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Barrel racer Carter, Blaze fulfill WNFR dreams

When Vickie Carter rode into the arena at the Thomas & Mack Center on Thursday night, she made her official debut at the Wrangler National Finals Rodeo. It was yet another milestone in what’s been an incredible journey for the 60-year-old rookie barrel racer.

Yes, you read that correctly: a 60-year-old rookie.

And as amazing as that may sound, it’s but a small part of a touching, heart-wrenching and inspirational story in which Carter is living a dream while fulfilling the dreams of a rising young star in the world of barrel racing.

A few years ago, Rachel Hendrix was making all the right moves on an amazing horse, Blaze Ta Win. She was likely well on her way to the crowning achievement in her sport: a berth in the WNFR. Hendrix had won the Nevada high school barrel racing title and taken fourth in the National High School Finals Rodeo. By January 2014, a few months after graduating from Fallon High School, the 18-year-old college student was looking to compete full-time on the Women’s Pro Rodeo Association circuit.

But on Jan. 26, 2014, Hendrix died of accidental carbon monoxide poisoning while sleeping in the living quarters of her horse trailer. It was a tragedy that should never befall parents. Yet shortly thereafter, in an effort to pick up the pieces, Clay and Annette Hendrix sought out a dear family friend, someone who had coached Rachel, someone whose son had rodeoed with Rachel: Vickie Carter.

“At first, they asked me to put on a memorial barrel race for Rachel,” Carter said. “Then they said they wanted me to run Blaze in that race.”

Carter first needed to get better acquainted with the horse — something that went exceedingly well.

“I broke the arena record the first time I rode him, at St. George, Utah,” said Carter, who lives in Milford, Utah.

The memorial race didn’t go quite as well, she said, but that didn’t stop Clay and Annette from persisting to keep Carter in the saddle with Blaze.

“They asked if I’d like to ride him, and I said I’d be interested,” Carter said. “I said, ‘Let me take a year to get with him and see how it goes, and we’ll see where we’re at.’ And we were doing really well. So last October (2014), I got my tour card, then took third at Billings, Mont.

“So we said we’d go until the Fourth of July,” a time of year often referred to as Cowboy Christmas, because there are several lucrative rodeos going on. “And I just kept climbing in the standings.”

However, rodeo is a tremendous grind even for the youngest competitors. Long drives, long days and nights of waiting to ride, followed by more long drives. By the end of July, Carter was struggling to battle the fatigue.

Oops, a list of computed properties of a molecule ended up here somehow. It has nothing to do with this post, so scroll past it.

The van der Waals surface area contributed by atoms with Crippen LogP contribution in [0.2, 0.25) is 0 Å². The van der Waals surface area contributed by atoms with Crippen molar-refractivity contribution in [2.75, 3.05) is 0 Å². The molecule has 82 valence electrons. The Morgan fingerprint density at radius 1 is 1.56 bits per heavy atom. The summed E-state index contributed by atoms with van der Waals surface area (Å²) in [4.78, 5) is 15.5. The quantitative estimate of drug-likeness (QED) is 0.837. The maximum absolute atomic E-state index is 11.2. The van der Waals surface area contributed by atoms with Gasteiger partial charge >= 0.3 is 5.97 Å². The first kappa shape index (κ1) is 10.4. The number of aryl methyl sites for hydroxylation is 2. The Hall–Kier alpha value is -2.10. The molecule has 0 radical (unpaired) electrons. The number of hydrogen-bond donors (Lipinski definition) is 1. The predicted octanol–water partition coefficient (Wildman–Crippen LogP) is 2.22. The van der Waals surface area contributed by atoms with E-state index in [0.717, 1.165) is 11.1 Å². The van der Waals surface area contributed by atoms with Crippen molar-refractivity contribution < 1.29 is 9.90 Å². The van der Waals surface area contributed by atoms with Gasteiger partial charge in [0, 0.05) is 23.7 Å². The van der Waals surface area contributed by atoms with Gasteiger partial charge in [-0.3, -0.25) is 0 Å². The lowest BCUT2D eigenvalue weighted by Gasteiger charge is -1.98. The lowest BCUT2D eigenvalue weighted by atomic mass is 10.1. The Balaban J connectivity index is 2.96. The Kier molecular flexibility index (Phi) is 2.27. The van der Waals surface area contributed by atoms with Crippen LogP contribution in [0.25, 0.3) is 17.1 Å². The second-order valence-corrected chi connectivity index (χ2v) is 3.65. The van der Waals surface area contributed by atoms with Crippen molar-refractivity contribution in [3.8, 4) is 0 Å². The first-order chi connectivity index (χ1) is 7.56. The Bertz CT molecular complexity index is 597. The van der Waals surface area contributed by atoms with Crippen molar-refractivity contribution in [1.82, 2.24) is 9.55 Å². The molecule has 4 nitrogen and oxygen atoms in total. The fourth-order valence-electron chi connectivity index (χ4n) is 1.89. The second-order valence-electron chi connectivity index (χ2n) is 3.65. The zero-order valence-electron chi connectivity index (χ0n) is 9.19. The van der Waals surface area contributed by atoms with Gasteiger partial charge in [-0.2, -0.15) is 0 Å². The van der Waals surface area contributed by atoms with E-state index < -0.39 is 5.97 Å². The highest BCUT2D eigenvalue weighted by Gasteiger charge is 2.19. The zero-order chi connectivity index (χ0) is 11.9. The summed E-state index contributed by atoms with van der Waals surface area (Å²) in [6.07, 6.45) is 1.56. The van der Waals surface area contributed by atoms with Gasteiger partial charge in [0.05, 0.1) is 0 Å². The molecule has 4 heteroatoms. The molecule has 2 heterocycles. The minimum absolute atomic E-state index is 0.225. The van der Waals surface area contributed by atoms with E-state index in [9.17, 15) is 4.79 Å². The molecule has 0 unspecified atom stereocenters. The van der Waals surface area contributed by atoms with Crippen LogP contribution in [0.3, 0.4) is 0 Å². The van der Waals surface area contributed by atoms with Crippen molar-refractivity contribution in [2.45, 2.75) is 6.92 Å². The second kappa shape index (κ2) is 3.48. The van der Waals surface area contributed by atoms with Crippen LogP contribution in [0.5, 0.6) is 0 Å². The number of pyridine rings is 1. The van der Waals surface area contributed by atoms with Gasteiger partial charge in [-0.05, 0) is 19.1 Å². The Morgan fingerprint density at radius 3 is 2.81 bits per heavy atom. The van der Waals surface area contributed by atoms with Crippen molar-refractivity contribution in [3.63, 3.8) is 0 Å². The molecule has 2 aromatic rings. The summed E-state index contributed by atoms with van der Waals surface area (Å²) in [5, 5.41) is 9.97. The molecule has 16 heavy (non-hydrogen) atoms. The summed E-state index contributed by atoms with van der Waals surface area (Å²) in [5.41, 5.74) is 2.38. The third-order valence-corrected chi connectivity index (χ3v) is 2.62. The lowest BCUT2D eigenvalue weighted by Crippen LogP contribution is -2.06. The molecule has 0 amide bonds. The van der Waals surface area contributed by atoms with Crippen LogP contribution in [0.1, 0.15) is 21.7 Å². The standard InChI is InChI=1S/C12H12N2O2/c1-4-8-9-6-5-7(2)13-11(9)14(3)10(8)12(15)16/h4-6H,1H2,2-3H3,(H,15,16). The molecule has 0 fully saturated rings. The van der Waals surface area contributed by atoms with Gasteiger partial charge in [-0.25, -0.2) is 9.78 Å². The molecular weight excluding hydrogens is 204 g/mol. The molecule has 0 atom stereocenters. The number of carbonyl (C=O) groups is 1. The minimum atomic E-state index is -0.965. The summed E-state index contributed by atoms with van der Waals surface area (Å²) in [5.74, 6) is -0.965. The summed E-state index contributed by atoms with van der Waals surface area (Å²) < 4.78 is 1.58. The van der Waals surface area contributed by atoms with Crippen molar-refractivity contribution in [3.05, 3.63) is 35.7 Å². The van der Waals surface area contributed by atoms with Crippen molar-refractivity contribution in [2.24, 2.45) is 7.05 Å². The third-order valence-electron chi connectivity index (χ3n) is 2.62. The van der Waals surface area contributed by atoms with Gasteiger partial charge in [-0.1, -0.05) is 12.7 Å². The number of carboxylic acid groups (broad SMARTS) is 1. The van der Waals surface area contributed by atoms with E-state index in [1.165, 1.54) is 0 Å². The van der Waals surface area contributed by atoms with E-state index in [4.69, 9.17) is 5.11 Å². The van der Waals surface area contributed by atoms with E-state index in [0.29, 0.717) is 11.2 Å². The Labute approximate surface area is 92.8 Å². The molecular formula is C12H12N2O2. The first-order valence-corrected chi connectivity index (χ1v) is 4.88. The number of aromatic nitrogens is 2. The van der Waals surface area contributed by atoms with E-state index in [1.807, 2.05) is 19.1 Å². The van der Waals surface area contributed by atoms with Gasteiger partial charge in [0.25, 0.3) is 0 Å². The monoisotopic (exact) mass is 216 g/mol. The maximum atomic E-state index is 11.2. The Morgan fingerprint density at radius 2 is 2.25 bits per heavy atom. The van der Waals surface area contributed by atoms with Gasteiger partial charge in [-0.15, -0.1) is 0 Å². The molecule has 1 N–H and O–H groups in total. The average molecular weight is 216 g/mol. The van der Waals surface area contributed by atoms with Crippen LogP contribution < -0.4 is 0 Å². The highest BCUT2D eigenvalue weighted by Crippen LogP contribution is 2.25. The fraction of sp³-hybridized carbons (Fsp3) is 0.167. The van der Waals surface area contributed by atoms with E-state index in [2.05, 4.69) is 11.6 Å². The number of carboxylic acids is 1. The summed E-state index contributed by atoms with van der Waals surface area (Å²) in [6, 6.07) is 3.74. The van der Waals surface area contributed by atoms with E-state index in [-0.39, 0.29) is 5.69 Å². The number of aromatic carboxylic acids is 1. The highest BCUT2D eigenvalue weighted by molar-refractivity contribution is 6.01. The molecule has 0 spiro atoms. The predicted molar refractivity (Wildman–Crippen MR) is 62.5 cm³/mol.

“I was really tired,” she said. “And I had friend say, ‘If you think you’re tired now, wait ’til September.”

Part of the problem was that Carter was also handling much of her scheduling, picking events, doing paperwork, submitting entry fees and the like. So she made a move that helped take that off her plate, bringing in Ann Thompson, an expert at those matters for many contestants.

“That’s when Ann sent me to the northwest, and I had a really good run,” Carter said. “Ann said, ‘If you really want to go the Finals, you’re staying on the road for the next two months.’ Friends would sometimes drive with me, but a lot of times, I was alone. It was tough.”

But she kept finishing in the money and kept grinding.

“If you really want to do it, you have to hit four to five rodeos a week. You’re either driving or riding,” Carter said.

As the regular season was coming to a close, in the final week of September, Carter was pushing hard to finish among the top 15 money winners to earn that WNFR berth. She had four rodeos on the docket: Kansas City, Omaha, Apache, Okla., and Stephenville, Texas.

“I had a three-day break, then went to Kansas City. I was sitting 13th in the world standings, but I knew I really needed to put a run down there,” said Carter, who did just that by taking second. “That was the game-changer. That’s what clinched it for me.”

Good thing, too, because the next few days were dicey. The water pump on her truck blew in Omaha, forcing her to miss the Apache rodeo, and she had to hitch a ride with a friend to make Stephenville, where she cashed to finish a whirlwind week aboard her speedy steed.

“He’s just so fast and so quick, he turns so hard,” Carter said of Blaze. “It’s fun. It’s just unbelievable.”

Carter stayed in 13th, ending the regular season with $62,768, about $3,300 above the cut line as she earned that trip to Las Vegas and the WNFR.

“I’m just in awe, I guess,” Carter said. “For the longest time, I’d just have to pinch myself. It’s something a girl dreams about from the time she’s a kid. I thought I was done and wouldn’t have that chance.”

But she knows how that chance came about, which breaks her heart.

“The hardest thing for me is to have all this success, when Clay and Annette lost Rachel,” Carter said. “They’ve come out and backed me, tried to help me out there. I know it’s hard for them. How could they not wish it was Rachel?”

Carter said she knows Rachel is there in spirit.

“I feel her presence a lot. I know she’s there,” Carter said. “I believe that when you find a penny, that’s an angel talking to you. So whenever I find a penny, I put it in my pocket for my next run. I know Rachel has helped. And I’ve got a lot of other people supporting me.”

Most notably, parents who are watching their daughter’s dream ride on.

“They’re unbelievable people, and that horse is so talented. I’m just fortunate I’m the one who got chosen.”

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